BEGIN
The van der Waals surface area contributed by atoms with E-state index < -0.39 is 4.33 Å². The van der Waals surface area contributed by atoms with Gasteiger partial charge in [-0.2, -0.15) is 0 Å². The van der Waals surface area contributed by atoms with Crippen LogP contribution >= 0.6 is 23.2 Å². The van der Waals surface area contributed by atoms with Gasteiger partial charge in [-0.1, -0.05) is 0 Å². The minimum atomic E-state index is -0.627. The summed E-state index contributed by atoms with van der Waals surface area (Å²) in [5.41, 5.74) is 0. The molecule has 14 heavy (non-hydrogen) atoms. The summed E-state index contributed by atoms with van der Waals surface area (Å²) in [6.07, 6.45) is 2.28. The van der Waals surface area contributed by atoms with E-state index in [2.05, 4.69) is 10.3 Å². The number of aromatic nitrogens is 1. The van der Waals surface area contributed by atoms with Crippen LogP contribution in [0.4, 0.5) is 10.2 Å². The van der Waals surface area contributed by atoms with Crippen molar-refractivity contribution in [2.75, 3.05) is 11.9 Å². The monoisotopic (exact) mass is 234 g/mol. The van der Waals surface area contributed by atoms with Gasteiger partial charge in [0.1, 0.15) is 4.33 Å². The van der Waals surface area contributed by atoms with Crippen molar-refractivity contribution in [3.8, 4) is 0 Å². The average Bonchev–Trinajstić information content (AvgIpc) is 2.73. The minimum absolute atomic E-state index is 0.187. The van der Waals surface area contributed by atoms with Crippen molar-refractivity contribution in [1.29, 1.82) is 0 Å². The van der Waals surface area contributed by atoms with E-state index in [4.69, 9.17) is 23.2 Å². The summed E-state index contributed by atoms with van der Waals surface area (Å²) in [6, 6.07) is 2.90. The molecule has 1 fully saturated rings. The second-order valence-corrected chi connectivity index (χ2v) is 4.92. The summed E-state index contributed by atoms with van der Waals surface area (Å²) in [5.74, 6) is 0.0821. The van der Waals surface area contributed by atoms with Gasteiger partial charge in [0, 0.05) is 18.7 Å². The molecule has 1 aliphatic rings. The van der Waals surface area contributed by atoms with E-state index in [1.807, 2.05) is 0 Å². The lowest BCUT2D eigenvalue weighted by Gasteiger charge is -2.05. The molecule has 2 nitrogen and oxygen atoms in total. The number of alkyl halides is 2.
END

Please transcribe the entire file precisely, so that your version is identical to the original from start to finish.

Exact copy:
The van der Waals surface area contributed by atoms with E-state index < -0.39 is 4.33 Å². The van der Waals surface area contributed by atoms with Gasteiger partial charge in [-0.2, -0.15) is 0 Å². The van der Waals surface area contributed by atoms with Crippen LogP contribution >= 0.6 is 23.2 Å². The van der Waals surface area contributed by atoms with Gasteiger partial charge in [-0.1, -0.05) is 0 Å². The minimum atomic E-state index is -0.627. The summed E-state index contributed by atoms with van der Waals surface area (Å²) in [5.41, 5.74) is 0. The molecule has 14 heavy (non-hydrogen) atoms. The summed E-state index contributed by atoms with van der Waals surface area (Å²) in [6.07, 6.45) is 2.28. The van der Waals surface area contributed by atoms with E-state index in [2.05, 4.69) is 10.3 Å². The number of aromatic nitrogens is 1. The van der Waals surface area contributed by atoms with Crippen LogP contribution in [0.4, 0.5) is 10.2 Å². The van der Waals surface area contributed by atoms with Crippen molar-refractivity contribution in [2.75, 3.05) is 11.9 Å². The monoisotopic (exact) mass is 234 g/mol. The van der Waals surface area contributed by atoms with Gasteiger partial charge in [0.1, 0.15) is 4.33 Å². The van der Waals surface area contributed by atoms with Crippen molar-refractivity contribution in [3.8, 4) is 0 Å². The average Bonchev–Trinajstić information content (AvgIpc) is 2.73. The minimum absolute atomic E-state index is 0.187. The van der Waals surface area contributed by atoms with Crippen molar-refractivity contribution in [1.29, 1.82) is 0 Å². The van der Waals surface area contributed by atoms with E-state index in [4.69, 9.17) is 23.2 Å². The summed E-state index contributed by atoms with van der Waals surface area (Å²) in [6, 6.07) is 2.90. The molecule has 1 fully saturated rings. The second-order valence-corrected chi connectivity index (χ2v) is 4.92. The summed E-state index contributed by atoms with van der Waals surface area (Å²) in [5.74, 6) is 0.0821. The van der Waals surface area contributed by atoms with Gasteiger partial charge in [0, 0.05) is 18.7 Å². The molecule has 1 aliphatic rings. The van der Waals surface area contributed by atoms with E-state index in [1.807, 2.05) is 0 Å². The lowest BCUT2D eigenvalue weighted by Gasteiger charge is -2.05. The molecule has 2 nitrogen and oxygen atoms in total. The number of alkyl halides is 2.